Trump's Enviro Law Impact May Not Be What Many Anticipate

Author:Mr Lester Sotsky and Andy T. Wang
Profession:Arnold & Porter Kaye Scholer LLP
 
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Many posit a material decline in environmental enforcement and a retrenchment or reversal of environmental regulatory initiatives in the new Trump administration. Certainly, one would be prudent to consider that scenario and its implications, given the repeatedly expressed intentions to do just that, by both the president and his team before and after his inauguration.1 We believe there are three concrete areas where activism and activity will be on the rise during the Trump administration, targeting a variety of environmental, public health and liability issues of considerable potential consequences to the regulated community, environmental practitioners and the public at large.

Specifically, we postulate that the next four years will see a significant increase in (1) litigation by environmental groups, (2) regulatory enforcement and other actions by multiple states, and (3) efforts by the plaintiffs bar to capitalize on what may be perceived broadly as a withdrawal of the federal government from engagement on matters of environmental protection and public health. Each of these forms of prospective activism is addressed below.

Litigation by Environmental Groups

Environmental nongovernmental organizations (ENGOs) have long established themselves as key players in matters of environmental public policy, regulation and enforcement. The successes of their efforts are far too numerous to count and too diverse to categorize summarily. At all levels of government, ENGOs have prevailed in litigation that has forced agencies to regulate, overturned permitting decisions, and enforced compliance against those in violation of environmental laws and regulations.2 During the Trump administration, we would expect the ENGOs to focus their considerable fire power — with renewed vigor enhanced by growing memberships and contributions3 — in three discrete areas.

First, there is the well-traveled path of using the courts to obtain review and rejection of U.S. Environmental Protection Agency regulations deemed nonconforming with statutory mandates. Specifically, any number of the environmental "rollback" initiatives discussed publicly to date by those associated with the new administration or their allies in Congress will require the EPA to go through rulemaking under the Administrative Procedure Act.4 More specifically, to rescind or amend many existing regulations, including those promulgated in the waning days of the Obama administration, rulemaking will be necessary.5 Those rules will, in turn, be subject to judicial review.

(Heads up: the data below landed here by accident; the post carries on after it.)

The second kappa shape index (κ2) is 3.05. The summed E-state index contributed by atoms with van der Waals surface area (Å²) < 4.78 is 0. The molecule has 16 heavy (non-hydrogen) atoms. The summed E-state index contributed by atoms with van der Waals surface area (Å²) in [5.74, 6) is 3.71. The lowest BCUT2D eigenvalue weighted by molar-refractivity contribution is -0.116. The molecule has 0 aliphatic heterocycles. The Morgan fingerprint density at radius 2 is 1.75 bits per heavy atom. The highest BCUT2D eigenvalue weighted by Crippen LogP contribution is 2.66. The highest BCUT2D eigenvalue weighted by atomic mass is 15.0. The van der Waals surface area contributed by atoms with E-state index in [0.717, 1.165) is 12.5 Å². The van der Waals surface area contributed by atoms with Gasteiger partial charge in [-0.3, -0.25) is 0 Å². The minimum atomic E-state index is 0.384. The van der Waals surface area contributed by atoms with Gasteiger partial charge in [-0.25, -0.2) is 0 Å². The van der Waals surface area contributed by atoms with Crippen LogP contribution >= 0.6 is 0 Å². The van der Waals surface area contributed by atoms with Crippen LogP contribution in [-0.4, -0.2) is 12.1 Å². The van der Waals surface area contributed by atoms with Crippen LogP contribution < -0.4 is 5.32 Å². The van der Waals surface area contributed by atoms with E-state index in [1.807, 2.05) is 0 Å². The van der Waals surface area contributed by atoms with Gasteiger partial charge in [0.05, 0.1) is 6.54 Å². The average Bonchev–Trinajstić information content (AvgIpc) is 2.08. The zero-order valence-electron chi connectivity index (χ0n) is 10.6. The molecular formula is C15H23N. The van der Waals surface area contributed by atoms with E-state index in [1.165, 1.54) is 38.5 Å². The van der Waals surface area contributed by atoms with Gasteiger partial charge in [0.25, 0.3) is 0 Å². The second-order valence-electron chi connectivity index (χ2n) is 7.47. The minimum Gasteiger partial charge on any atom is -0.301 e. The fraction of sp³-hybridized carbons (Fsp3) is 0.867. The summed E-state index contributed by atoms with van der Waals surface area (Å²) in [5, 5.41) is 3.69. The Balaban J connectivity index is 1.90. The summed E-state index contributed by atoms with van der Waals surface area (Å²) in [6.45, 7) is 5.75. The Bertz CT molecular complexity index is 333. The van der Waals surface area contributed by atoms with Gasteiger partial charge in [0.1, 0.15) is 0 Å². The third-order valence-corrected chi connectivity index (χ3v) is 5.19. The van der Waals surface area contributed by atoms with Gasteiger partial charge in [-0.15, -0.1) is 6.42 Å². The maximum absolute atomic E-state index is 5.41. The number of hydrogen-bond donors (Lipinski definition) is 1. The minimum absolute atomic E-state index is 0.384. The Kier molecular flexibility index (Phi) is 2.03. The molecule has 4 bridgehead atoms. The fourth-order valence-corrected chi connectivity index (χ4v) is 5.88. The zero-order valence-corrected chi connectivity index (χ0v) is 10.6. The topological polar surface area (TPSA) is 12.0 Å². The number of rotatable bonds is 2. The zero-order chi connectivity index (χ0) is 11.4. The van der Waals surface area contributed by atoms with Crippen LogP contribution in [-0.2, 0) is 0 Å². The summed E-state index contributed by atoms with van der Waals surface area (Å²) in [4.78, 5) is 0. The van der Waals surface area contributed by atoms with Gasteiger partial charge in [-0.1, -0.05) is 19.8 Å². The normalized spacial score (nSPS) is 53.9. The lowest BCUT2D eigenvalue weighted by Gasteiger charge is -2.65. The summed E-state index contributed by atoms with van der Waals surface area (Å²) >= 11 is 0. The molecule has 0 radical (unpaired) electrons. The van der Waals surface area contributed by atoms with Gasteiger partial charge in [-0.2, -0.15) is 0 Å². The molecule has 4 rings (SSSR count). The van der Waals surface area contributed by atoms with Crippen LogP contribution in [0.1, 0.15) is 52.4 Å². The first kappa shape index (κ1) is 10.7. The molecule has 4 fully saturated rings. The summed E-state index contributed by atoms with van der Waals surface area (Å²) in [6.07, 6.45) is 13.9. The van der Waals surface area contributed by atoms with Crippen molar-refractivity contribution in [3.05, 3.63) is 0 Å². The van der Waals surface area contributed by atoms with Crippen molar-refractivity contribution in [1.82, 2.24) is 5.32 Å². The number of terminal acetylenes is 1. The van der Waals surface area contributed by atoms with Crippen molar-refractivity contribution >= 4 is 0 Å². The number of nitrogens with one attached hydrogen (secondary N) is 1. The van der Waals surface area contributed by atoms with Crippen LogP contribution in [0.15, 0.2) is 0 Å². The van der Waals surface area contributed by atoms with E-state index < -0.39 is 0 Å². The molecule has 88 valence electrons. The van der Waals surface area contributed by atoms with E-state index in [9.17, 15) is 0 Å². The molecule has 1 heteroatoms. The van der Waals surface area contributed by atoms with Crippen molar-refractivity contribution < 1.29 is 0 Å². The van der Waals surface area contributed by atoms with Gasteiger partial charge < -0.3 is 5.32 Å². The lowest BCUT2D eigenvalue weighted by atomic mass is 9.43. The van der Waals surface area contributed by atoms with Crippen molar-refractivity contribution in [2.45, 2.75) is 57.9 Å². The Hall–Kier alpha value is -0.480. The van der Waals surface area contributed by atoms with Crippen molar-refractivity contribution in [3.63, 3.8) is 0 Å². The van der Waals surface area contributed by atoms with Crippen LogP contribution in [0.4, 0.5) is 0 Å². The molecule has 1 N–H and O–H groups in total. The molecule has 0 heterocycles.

Many, though not all, EPA regulations or rulemakings are subject to judicial review before the D.C. Circuit. Its present political composition is seven active judges appointed by Democratic presidents and four active judges appointed by Republican presidents. Litigious ENGOs can thus anticipate a reasonable possibility of drawing a receptive three-judge panel when seeking to overturn Trump administration regulations that appear to the ENGOs to relax current standards, withdraw recent initiatives or otherwise make life easier for the regulated community at the expense of the environment, unless the administration can demonstrate, on the record, that its new policies are not arbitrary or capricious.

Making that demonstration, however, will take time (i.e., to amass a supportive administrative record), which may be contrary to the president's style and methods to date, in which the deliberative process is eschewed in favor of speed. (For example, the president's controversial ban on immigration from several predominately Muslim countries has been criticized not just on substantive/policy/legal grounds, but for the administration's failure to (1) consult with key congressional leaders of its own party; (2) provide advance notice to its own top intelligence, U.S. Department of Homeland Security and U.S. Customs and Border Protection officials; and (3) take due care to draft an executive order with sufficient care, clarity and details).6 We predict that...

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